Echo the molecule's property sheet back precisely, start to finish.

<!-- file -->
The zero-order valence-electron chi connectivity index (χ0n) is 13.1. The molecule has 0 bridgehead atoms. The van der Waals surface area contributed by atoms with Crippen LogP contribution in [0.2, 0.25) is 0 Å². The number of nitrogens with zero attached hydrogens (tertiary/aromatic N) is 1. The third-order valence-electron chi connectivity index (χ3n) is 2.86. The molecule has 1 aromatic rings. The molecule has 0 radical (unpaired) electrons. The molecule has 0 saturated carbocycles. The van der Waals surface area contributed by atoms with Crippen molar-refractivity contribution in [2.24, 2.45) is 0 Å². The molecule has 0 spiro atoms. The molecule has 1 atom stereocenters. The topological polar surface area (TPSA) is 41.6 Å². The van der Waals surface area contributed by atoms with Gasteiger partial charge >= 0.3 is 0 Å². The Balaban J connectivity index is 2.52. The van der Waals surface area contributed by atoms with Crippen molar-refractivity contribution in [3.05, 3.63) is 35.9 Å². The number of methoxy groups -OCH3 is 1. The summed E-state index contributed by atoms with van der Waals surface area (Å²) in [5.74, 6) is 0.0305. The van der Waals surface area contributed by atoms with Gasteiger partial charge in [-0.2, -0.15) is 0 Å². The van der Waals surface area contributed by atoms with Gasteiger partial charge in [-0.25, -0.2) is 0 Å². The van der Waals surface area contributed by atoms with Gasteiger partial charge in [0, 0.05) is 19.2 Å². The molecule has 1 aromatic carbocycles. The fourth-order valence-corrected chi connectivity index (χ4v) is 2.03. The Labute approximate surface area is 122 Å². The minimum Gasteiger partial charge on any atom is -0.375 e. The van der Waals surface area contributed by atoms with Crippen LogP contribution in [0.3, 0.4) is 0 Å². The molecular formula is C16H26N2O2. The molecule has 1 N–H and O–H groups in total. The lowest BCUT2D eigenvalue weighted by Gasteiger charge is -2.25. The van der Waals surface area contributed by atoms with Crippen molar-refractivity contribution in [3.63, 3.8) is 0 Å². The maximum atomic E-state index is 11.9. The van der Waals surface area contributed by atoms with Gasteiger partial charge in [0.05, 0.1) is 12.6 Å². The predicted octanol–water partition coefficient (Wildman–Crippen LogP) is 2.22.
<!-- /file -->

The zero-order valence-electron chi connectivity index (χ0n) is 13.1. The molecule has 0 bridgehead atoms. The van der Waals surface area contributed by atoms with Crippen LogP contribution in [0.2, 0.25) is 0 Å². The number of nitrogens with zero attached hydrogens (tertiary/aromatic N) is 1. The third-order valence-electron chi connectivity index (χ3n) is 2.86. The molecule has 1 aromatic rings. The molecule has 0 radical (unpaired) electrons. The molecule has 0 saturated carbocycles. The van der Waals surface area contributed by atoms with Crippen molar-refractivity contribution in [2.24, 2.45) is 0 Å². The molecule has 0 spiro atoms. The molecule has 1 atom stereocenters. The topological polar surface area (TPSA) is 41.6 Å². The van der Waals surface area contributed by atoms with Gasteiger partial charge >= 0.3 is 0 Å². The Balaban J connectivity index is 2.52. The van der Waals surface area contributed by atoms with Crippen molar-refractivity contribution in [3.05, 3.63) is 35.9 Å². The number of methoxy groups -OCH3 is 1. The summed E-state index contributed by atoms with van der Waals surface area (Å²) in [5.74, 6) is 0.0305. The van der Waals surface area contributed by atoms with Gasteiger partial charge in [-0.2, -0.15) is 0 Å². The van der Waals surface area contributed by atoms with Gasteiger partial charge in [-0.25, -0.2) is 0 Å². The van der Waals surface area contributed by atoms with Gasteiger partial charge in [0, 0.05) is 19.2 Å². The molecule has 1 aromatic carbocycles. The fourth-order valence-corrected chi connectivity index (χ4v) is 2.03. The Labute approximate surface area is 122 Å². The minimum Gasteiger partial charge on any atom is -0.375 e. The van der Waals surface area contributed by atoms with Crippen LogP contribution in [0.3, 0.4) is 0 Å². The molecular formula is C16H26N2O2. The molecule has 1 N–H and O–H groups in total. The lowest BCUT2D eigenvalue weighted by Gasteiger charge is -2.25. The van der Waals surface area contributed by atoms with Crippen molar-refractivity contribution in [3.63, 3.8) is 0 Å². The maximum atomic E-state index is 11.9. The van der Waals surface area contributed by atoms with Gasteiger partial charge in [0.05, 0.1) is 12.6 Å². The predicted octanol–water partition coefficient (Wildman–Crippen LogP) is 2.22.